2019 McLaren 720S GT3
Launched in 2014, the McLaren Super Series included a batch of spectacular sports cars. Alongside the base 650S model, the British firm also launched the higher performance 675LT and the race-spec 650S GT3. Light, fast, and packed with the latest technology, the Super Series became McLaren’s most successful car. However, the British carmaker decided to replace it after only three years on the market. Its successor is called the 720S and boasts improvements in just about any department. It’s been six months since the 720S was unveiled at the 2017 Geneva Motor Show and McLaren announced that a race-spec GT3 version is also underway.
The new 720S GT3 will replace the 650S GT3, a vehicle that scored titles in all major motorsport series, including the Asian Le Mans Series, Australian GT championship, the Bathurst 12 Hour, Blancpain Endurance Cup and Pirelli World Challenge. But it won’t happen right away. Much like the 570S GT4, the 720S GT3 will have a trial season in 2018 and will completely replace the 650S in 2019, when it will be launched for customer teams.
In addition to the new race car, McLaren also announced plans to introduce a new racing program and a one-make GT series for customers. It’s also planning to appoint a network of motorsport retailers which will sell road and track products alongside each other. But more about all of this below.
In 1992, McLaren took the supercar market by surprise with a vehicle that was unlike any other produced until then: the F1. Not only lighter and more powerful than anything else in dealerships at the time, the F1 was also the first production car to feature a carbon-fiber monocoque and a center-mounted driver’s seat, among many other unique features and innovations. What’s more, it became the world’s fastest production car at 240.1 mph, smashing the previous record by a whopping 27.8 mph.
What the world didn’t know then was that the F1 would also spawn a successful race car.
Although McLaren had used many racing technologies and designs for the F1, Gordon Murray’s goal was to build "the ultimate road car." McLaren had no intention to take it racing, but many customers and racing teams started seeing the potential in the F1 as soon as the first cars had hit the roads. Ray Bellm and Thomas Bscher were among those who turned to Gordon Murray and Ron Dennis in an attempt to convince them to build racing versions for the BPR Global GT Series.
McLaren agreed to build F1s for the track if Bellm would bring him at least three customers for such a car. A few months later, the three customers and Dennis met to sign the contract and the F1 GTR project was born, which would give McLaren its first outright win at Le Mans.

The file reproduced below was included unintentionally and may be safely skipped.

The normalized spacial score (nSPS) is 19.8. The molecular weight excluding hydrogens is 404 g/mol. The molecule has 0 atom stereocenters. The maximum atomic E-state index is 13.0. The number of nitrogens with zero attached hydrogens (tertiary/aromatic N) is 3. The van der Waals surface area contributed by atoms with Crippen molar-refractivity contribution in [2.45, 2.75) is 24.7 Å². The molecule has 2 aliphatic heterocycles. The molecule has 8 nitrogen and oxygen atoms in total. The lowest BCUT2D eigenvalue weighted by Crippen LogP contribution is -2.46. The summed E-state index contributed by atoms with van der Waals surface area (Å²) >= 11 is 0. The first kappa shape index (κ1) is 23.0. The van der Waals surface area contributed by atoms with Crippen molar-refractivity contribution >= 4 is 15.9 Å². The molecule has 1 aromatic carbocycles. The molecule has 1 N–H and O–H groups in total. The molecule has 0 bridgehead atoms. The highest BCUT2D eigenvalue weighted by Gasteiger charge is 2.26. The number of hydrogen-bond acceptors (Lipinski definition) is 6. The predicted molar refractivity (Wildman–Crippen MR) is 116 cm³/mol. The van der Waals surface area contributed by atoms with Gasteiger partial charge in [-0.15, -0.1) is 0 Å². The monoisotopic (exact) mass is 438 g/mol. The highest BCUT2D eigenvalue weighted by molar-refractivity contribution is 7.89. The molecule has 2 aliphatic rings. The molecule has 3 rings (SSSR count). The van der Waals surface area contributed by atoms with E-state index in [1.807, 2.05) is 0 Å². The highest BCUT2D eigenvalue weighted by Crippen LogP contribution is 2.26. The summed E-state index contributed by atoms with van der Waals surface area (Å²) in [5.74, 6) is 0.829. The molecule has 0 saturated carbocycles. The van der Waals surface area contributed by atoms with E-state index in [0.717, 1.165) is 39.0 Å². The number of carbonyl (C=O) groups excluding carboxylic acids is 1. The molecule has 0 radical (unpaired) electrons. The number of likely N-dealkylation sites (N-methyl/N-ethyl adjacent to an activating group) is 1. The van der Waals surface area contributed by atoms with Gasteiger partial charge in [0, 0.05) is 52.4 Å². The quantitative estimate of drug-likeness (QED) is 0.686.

Updated 07/06/2016: In order to celebrate 650S GT3’s win at the Nürburgring round of the Blancpain Sprint Series this weekend, McLaren took a look back into the history and released a very cool video featuring the McLaren F1 GTR at the Nürburgring in the fifth race of the 1996 BPR Global GT Series. And you guessed, the F1 GTR was also a winner. Hit "play" to watch the video!
Continue reading to find out more about the McLaren F1 GTR.
2017 McLaren 570S Sprint
Unveiled at the 2015 New York Auto Show, the McLaren 570S is part of the company’s Sports Series, a new family of sports cars designed to help triple the brand’s sales volume by 2020. Powered by a detuned version of the 650S’ 3.8-liter V-8, the 570S is aimed at the likes of the Porsche 911 Turbo and, together with the 540C, is one of McLaren’s most affordable sports cars, retailing from under $200,000. Unlike the P1 and 650S, the 570S was developed to deliver day-to-day usability and driveability, as well as increased luggage space and greater interior storage. However, it retains most of the feats common in McLaren sports cars, including a carbon-fiber frame, a lightweight design, and a premium interior.
Like all McLaren road cars, the 570S was also designed to become a track car. The first such vehicle to arrive from the Sports Series was the 570S GT4, which already made its debut in the 2016 British GT championship as a development car before being sold to customers for the 2017 season. Alongisde the GT4, McLaren also created the 570S Sprint, a milder version of the race car that’s also dedicated to customers who spend their weekends at the track. Developed in conjunction with McLaren GT, the brand’s motorsports division, and GT racing specialists CRS GT Limited, the 570S Sprint will break cover at the 2016 Goodwood Festival of Speed and go on sale in 2017.
The 570S Sprint echoes previous models with the Sprint badge, which means that the new sports car is unrestricted by racing regulations, but still dedicated for track days. More importantly, it is upgradable to a full GT4 specification for those looking to take on FIA events around the world.
Updated 07/05/2016: McLaren dropped a new video from the 2016 Goodwood Festival of Speed, where the 570S Sprint made its global dynamic debut. Hit "play" to watch the video.
Continue reading to learn more about the McLaren 570S Sprint.
2016 McLaren 570S GT4